I think miners, whether owners or workers are especially adventurous, hard working and maverick type of characters. Those same characteristics created this industry and will continue to do so. Making the industry safer benefits the worker and their families. For the corporations running this risky business, at least they can keep the hordes of lawyers away—and that in turn translates to more profit for the company and much less headaches for management.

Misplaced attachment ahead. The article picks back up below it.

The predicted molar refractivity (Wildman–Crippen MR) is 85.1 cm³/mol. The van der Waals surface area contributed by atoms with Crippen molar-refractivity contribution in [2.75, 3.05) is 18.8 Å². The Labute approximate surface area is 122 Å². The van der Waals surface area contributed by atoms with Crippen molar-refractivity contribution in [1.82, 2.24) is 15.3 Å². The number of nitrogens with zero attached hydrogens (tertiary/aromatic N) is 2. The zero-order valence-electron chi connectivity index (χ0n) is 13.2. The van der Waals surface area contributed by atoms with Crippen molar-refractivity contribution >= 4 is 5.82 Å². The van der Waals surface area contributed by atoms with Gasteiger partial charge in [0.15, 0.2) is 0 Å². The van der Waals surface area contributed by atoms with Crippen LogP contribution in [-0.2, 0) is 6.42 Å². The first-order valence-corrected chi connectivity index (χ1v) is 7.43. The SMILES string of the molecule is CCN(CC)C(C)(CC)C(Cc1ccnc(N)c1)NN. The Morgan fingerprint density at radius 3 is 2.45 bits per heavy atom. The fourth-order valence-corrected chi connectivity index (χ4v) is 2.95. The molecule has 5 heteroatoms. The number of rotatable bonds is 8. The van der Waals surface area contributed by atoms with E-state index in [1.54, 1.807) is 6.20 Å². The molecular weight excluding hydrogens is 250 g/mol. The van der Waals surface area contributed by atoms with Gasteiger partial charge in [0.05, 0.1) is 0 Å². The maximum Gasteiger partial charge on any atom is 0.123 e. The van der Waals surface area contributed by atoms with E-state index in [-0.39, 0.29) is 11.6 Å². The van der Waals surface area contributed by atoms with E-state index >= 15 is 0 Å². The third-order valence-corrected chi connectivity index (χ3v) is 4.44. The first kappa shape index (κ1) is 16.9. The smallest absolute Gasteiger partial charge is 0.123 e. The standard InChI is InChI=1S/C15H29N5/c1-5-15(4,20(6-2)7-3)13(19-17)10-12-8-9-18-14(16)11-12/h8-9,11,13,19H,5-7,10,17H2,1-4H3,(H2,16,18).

(Some bean counter somewhere must have calculated the legal cost of lawsuits each year in the mining industry. The tab must run to the hundreds of millions. Only the lawyers and the news media are happy about it. If each company donates 15% of that legal cost in a “SAFE SCIENCE” research consortium, it may be possible to eventually cut those lawsuit costs down by 80%. Profit is the “energy drink” that fuels the industry. If safety saves money, then it makes more profit. It should make sense to make this happen in my opinion.)